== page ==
County Pastor column: Look instead to the Word of God
By Timothy Rosenow, pastor of St. Paul’s Lutheran Church in Prescott
Three men had walked in, but they weren't supposed to have walked out. As he stood in slack-jawed amazement at what his eyes beheld, he began to think that his senses were simply failing him. Not only was there not now a scent of death in the air, but just a few moments earlier he had thought he could make out a fourth person among them. Three men had walked in — knowing they were going to their death — yet then there were four, and now those same three men walked out unharmed and unsinged.
In Daniel chapter 3, God describes for us an event where the king of Babylon, Nebuchadnezzar, chose to set up a statue and ordered that everyone bow down in worship to that statue. Yet when the signal went out and the wave of people began to bow, there were three men standing amid the sea of prostrate peoples. Their bold confession is a beautiful example of fiery faith: "King Nebuchadnezzar, we do not need to defend ourselves in this matter. If we are thrown into the blazing furnace, the God we serve is able to deliver us from it, and he will deliver us from Your Majesty's hand. But even if he does not, we want you to know, Your Majesty, that we will not serve your gods nor worship the image of gold you have set up" [Daniel 3:16-18].
But this account isn't really about protestors standing up against an oppressive regime. It isn't about men whose faith was so strong that they we perfect under pressure. It's really not about the men at all. Just before they made their confession, Nebuchadnezzar had made his own statement: "if you are ready to fall down and worship the image I made, very good. But if you do not worship it, you will be thrown immediately into a blazing furnace. Then what god will be able to rescue you from my hand?" [Daniel 3:15].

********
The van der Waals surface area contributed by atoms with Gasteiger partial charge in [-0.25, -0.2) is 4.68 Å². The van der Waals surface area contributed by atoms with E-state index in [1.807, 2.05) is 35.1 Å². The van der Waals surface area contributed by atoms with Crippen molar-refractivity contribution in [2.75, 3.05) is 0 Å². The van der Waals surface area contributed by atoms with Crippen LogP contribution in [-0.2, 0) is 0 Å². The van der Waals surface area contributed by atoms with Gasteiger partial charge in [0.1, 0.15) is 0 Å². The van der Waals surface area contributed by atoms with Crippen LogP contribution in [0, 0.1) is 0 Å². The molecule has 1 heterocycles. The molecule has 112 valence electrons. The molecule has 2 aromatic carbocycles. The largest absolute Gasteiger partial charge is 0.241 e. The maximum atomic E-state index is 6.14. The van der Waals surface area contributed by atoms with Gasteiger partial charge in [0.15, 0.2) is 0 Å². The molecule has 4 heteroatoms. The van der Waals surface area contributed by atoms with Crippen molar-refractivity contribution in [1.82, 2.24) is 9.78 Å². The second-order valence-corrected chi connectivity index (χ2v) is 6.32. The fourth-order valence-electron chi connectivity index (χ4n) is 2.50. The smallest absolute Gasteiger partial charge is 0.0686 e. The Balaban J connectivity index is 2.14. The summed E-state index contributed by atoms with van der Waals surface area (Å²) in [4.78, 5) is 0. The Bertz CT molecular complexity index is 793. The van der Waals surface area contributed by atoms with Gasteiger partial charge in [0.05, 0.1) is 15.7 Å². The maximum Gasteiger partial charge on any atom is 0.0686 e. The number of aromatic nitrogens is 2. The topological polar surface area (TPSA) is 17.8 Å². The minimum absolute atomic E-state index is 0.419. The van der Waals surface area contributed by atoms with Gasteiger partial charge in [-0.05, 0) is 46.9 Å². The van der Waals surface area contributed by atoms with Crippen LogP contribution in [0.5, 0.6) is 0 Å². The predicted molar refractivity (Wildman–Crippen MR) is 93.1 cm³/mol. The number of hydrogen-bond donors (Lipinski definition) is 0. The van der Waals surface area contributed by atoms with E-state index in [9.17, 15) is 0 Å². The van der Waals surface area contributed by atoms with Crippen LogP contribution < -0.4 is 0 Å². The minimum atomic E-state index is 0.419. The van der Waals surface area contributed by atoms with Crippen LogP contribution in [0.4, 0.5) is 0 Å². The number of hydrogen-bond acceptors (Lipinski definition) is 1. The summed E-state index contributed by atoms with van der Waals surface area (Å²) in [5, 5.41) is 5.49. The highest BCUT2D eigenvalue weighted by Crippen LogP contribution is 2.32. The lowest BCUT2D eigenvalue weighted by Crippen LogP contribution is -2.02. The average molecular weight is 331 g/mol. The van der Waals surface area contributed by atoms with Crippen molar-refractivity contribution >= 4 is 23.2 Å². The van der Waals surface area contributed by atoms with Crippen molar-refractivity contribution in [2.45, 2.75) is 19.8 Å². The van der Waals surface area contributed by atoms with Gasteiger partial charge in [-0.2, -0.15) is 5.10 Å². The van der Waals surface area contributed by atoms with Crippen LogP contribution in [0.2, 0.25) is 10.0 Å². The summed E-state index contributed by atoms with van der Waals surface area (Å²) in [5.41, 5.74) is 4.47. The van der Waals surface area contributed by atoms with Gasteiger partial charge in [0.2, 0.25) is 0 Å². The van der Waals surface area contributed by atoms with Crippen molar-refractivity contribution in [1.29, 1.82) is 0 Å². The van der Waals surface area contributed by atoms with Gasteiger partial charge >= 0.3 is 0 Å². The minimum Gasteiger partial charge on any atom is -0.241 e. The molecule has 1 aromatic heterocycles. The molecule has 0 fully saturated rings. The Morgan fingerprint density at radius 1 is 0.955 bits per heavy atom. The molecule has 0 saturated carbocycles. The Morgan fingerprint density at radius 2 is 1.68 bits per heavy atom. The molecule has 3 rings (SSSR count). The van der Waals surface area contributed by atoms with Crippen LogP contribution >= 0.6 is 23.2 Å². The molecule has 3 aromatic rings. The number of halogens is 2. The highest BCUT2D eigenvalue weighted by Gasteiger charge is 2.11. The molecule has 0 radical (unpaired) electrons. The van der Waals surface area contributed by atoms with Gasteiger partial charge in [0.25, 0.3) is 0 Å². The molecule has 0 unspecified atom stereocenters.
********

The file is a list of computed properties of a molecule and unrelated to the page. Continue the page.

What God will be able to rescue you from my hand? It really is true what they say about absolute power, isn't it?
Yes, the example from those three men of faith in the midst of fear is a beautiful thing for us to strive for, but honestly we'll fail. We'll fall short. We'll mess it up. Which is why it's so important to know that it's not about us. It's about the God, who saw the rebellion of Nebuchadnezzar and chose to love him. It's about the God, who sent his angel to stand in the flames with those three men, protecting and preserving them. It's about the God who took our sinful rebellion and our guilty pride to a death-sentence cross of wood outside Jerusalem.
The God of the Bible is the God of rescue, who continually shows his deep love and concern for a world who constantly turns from him — myself definitely included. Don't put your trust in election results or public policy; don't turn to feel-good, self-help gurus; don't look deep inside yourself for some spark of divinity or perfection to pull you through. Look instead to the Word of the God, whose arms stretched out to embrace the world. Look to the One on whose shoulders were laid every sin and shortcoming ever. Look to Jesus who underwent every fire of Hell's furnace in order that you and I may come through life unharmed and unsinged. Crack open your Bible and take some time this week to read through Daniel 3, to see the God who loves you so much that he endured hell to give you heaven.